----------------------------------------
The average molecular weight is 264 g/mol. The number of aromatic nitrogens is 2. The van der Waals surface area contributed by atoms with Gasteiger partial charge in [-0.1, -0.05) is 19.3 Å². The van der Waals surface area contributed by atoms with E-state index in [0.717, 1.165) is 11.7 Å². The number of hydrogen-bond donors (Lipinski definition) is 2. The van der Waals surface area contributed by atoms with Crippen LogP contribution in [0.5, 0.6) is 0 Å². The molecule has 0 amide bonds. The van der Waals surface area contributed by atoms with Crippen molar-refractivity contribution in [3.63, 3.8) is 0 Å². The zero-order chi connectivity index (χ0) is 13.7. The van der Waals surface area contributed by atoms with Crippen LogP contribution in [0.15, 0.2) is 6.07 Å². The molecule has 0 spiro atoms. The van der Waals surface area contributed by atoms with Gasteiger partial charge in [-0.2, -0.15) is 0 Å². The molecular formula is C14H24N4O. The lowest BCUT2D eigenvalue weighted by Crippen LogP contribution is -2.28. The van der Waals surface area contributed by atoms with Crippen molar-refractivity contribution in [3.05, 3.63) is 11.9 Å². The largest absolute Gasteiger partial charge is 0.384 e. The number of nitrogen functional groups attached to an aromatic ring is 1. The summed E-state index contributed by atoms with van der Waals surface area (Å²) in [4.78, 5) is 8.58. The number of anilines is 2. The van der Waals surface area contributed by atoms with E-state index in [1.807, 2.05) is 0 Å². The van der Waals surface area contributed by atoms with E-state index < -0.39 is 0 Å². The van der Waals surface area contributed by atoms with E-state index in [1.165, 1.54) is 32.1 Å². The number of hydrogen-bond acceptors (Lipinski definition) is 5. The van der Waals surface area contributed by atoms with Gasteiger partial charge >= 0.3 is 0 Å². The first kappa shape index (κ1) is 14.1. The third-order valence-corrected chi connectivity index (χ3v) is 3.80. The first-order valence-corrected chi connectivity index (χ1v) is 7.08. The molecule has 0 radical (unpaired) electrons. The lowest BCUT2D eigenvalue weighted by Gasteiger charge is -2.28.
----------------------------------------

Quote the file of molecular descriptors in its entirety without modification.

The average molecular weight is 264 g/mol. The number of aromatic nitrogens is 2. The van der Waals surface area contributed by atoms with Gasteiger partial charge in [-0.1, -0.05) is 19.3 Å². The van der Waals surface area contributed by atoms with E-state index in [0.717, 1.165) is 11.7 Å². The number of hydrogen-bond donors (Lipinski definition) is 2. The van der Waals surface area contributed by atoms with Crippen LogP contribution in [0.5, 0.6) is 0 Å². The molecule has 0 amide bonds. The van der Waals surface area contributed by atoms with Crippen molar-refractivity contribution in [3.63, 3.8) is 0 Å². The zero-order chi connectivity index (χ0) is 13.7. The van der Waals surface area contributed by atoms with Crippen LogP contribution in [0.15, 0.2) is 6.07 Å². The molecule has 0 spiro atoms. The van der Waals surface area contributed by atoms with Gasteiger partial charge in [-0.2, -0.15) is 0 Å². The molecular formula is C14H24N4O. The lowest BCUT2D eigenvalue weighted by Crippen LogP contribution is -2.28. The van der Waals surface area contributed by atoms with Crippen molar-refractivity contribution in [3.05, 3.63) is 11.9 Å². The largest absolute Gasteiger partial charge is 0.384 e. The number of nitrogen functional groups attached to an aromatic ring is 1. The summed E-state index contributed by atoms with van der Waals surface area (Å²) in [4.78, 5) is 8.58. The number of anilines is 2. The van der Waals surface area contributed by atoms with E-state index in [1.807, 2.05) is 0 Å². The van der Waals surface area contributed by atoms with E-state index < -0.39 is 0 Å². The van der Waals surface area contributed by atoms with E-state index in [1.165, 1.54) is 32.1 Å². The number of hydrogen-bond acceptors (Lipinski definition) is 5. The van der Waals surface area contributed by atoms with Gasteiger partial charge >= 0.3 is 0 Å². The first kappa shape index (κ1) is 14.1. The third-order valence-corrected chi connectivity index (χ3v) is 3.80. The first-order valence-corrected chi connectivity index (χ1v) is 7.08. The molecule has 0 radical (unpaired) electrons. The lowest BCUT2D eigenvalue weighted by Gasteiger charge is -2.28.